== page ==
After the 2010 Deepwater Horizon oil spill in the Gulf of Mexico clumps of oil called tar balls began washing up on beaches and it was thought there were harmless. Now new research from Auburn University in Alabama has shown that tar balls are actually reservoirs for a multitude of bacteria – including one pathogen that can cause life-threatening illness.It’s called Vibrio vulnificus, a naturally occurring bacterium that thrives in warm seawater.
A team of researchers studying the impact of the Deepwater Horizon oil spill on northern Gulf of Mexico beaches say areas just offshore from some of Florida's most heavily oiled beaches appear to be free of visible oil contamination... Read Post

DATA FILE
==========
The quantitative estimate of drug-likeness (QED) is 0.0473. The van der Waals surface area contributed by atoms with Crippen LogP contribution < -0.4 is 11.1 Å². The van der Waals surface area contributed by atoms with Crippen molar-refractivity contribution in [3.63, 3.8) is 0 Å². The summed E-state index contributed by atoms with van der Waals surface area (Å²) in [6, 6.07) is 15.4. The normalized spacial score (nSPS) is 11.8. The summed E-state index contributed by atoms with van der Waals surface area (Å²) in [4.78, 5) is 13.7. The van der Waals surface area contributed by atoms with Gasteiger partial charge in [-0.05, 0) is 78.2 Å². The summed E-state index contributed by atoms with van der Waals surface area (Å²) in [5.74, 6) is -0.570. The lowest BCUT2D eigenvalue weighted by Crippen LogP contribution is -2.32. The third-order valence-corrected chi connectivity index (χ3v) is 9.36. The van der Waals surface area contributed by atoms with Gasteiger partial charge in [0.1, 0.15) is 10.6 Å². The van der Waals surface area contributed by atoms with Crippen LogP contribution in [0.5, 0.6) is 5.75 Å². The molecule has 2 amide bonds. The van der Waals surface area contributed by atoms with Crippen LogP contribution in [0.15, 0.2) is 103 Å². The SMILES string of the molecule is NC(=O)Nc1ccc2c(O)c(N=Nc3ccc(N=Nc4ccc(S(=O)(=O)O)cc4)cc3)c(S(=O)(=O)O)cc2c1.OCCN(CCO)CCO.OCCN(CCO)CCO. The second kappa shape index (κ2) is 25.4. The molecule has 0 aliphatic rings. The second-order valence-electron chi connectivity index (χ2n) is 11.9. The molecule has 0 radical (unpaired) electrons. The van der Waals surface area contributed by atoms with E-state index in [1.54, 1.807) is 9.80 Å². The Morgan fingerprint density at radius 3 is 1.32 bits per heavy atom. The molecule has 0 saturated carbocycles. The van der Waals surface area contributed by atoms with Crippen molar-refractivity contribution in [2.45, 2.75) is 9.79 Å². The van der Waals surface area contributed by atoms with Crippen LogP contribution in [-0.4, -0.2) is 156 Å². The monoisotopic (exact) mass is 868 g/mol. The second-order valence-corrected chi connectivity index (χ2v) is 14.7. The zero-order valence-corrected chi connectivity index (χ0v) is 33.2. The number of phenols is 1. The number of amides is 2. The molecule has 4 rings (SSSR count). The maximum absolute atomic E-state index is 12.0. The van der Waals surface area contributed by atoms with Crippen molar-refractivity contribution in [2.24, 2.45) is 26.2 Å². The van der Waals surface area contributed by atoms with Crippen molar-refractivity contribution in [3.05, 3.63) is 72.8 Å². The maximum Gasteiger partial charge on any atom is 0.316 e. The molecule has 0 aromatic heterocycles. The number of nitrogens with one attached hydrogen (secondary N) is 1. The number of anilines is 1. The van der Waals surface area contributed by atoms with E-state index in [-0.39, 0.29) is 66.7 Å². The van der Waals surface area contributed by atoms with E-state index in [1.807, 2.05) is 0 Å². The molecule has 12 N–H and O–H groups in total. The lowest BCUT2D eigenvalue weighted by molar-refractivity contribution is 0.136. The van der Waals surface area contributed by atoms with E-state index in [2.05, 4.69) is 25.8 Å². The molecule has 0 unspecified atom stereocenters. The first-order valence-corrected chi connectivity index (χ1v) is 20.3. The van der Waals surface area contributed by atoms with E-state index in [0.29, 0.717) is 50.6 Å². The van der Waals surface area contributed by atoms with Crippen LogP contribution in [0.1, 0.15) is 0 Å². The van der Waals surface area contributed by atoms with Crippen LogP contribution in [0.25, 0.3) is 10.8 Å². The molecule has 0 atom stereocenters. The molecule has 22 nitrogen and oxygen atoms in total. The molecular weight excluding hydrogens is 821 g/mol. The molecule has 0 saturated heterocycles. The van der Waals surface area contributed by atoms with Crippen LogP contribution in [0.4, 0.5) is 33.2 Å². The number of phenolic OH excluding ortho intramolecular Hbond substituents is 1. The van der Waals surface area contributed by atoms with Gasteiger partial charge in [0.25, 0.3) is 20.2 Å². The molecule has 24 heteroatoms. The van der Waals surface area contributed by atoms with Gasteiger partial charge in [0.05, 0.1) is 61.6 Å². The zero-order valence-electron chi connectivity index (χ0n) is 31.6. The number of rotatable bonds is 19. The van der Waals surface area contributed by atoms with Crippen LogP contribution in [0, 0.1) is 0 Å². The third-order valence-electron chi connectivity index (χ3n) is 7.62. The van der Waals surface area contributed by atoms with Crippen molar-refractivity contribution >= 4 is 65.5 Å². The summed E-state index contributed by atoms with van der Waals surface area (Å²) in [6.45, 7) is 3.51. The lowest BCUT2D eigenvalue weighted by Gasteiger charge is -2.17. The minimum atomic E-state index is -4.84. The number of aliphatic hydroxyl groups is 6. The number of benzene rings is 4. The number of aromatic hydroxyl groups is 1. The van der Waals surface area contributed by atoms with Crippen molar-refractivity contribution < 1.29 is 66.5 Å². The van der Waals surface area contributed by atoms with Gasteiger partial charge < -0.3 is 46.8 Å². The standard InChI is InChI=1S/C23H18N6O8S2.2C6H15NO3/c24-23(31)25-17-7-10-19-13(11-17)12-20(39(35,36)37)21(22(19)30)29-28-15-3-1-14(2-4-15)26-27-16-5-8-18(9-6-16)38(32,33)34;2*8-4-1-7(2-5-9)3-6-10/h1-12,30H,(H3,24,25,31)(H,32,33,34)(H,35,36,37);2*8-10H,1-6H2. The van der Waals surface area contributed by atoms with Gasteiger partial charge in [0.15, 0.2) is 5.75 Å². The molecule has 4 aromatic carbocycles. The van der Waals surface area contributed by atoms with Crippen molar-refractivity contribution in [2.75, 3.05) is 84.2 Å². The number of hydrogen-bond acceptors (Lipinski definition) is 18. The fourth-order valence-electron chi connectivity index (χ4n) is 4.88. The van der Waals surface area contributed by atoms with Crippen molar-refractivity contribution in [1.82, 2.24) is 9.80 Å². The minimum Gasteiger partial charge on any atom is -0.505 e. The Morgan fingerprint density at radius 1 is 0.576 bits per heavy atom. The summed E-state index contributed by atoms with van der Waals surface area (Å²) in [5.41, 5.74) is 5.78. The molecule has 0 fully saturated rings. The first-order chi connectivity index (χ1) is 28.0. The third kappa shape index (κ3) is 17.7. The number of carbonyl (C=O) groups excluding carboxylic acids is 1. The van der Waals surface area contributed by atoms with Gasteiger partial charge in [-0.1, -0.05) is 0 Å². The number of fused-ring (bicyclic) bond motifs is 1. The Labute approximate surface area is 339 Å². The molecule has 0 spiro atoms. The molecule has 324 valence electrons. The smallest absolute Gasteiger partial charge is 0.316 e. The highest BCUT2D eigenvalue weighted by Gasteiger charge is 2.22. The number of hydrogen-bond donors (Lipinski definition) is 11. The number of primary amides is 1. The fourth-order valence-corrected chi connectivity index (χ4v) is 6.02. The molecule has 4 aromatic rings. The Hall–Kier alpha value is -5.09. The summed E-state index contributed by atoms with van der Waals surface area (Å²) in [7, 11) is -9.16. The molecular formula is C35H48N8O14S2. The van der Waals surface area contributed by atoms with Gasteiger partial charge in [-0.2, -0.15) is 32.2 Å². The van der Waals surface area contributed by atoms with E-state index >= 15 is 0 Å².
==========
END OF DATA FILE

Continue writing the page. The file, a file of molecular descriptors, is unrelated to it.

Oil from the 2010 Deepwater Horizon spill acted as a catalyst for plankton and other surface materials to clump together and fall to the sea floor in a massive sedimentation event that researchers are calling a "dirty blizzard." Read Post